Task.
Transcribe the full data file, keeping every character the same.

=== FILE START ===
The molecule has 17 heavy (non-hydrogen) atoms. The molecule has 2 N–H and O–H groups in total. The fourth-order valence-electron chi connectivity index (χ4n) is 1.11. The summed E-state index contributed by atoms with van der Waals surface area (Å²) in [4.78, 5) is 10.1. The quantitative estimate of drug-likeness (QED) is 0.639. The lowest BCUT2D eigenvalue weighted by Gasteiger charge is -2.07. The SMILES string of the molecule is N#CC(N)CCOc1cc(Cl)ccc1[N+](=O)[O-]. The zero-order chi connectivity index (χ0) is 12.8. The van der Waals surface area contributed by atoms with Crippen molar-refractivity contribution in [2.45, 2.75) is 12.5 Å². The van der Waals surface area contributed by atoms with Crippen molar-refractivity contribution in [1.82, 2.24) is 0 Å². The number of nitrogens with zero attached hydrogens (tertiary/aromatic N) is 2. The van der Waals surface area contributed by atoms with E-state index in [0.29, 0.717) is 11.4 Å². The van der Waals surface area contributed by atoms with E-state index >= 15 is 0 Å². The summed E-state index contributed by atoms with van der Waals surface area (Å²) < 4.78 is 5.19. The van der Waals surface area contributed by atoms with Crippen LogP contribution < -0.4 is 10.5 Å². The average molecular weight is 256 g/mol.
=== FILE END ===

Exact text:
The molecule has 17 heavy (non-hydrogen) atoms. The molecule has 2 N–H and O–H groups in total. The fourth-order valence-electron chi connectivity index (χ4n) is 1.11. The summed E-state index contributed by atoms with van der Waals surface area (Å²) in [4.78, 5) is 10.1. The quantitative estimate of drug-likeness (QED) is 0.639. The lowest BCUT2D eigenvalue weighted by Gasteiger charge is -2.07. The SMILES string of the molecule is N#CC(N)CCOc1cc(Cl)ccc1[N+](=O)[O-]. The zero-order chi connectivity index (χ0) is 12.8. The van der Waals surface area contributed by atoms with Crippen molar-refractivity contribution in [2.45, 2.75) is 12.5 Å². The van der Waals surface area contributed by atoms with Crippen molar-refractivity contribution in [1.82, 2.24) is 0 Å². The number of nitrogens with zero attached hydrogens (tertiary/aromatic N) is 2. The van der Waals surface area contributed by atoms with E-state index in [0.29, 0.717) is 11.4 Å². The van der Waals surface area contributed by atoms with E-state index >= 15 is 0 Å². The summed E-state index contributed by atoms with van der Waals surface area (Å²) < 4.78 is 5.19. The van der Waals surface area contributed by atoms with Crippen LogP contribution < -0.4 is 10.5 Å². The average molecular weight is 256 g/mol.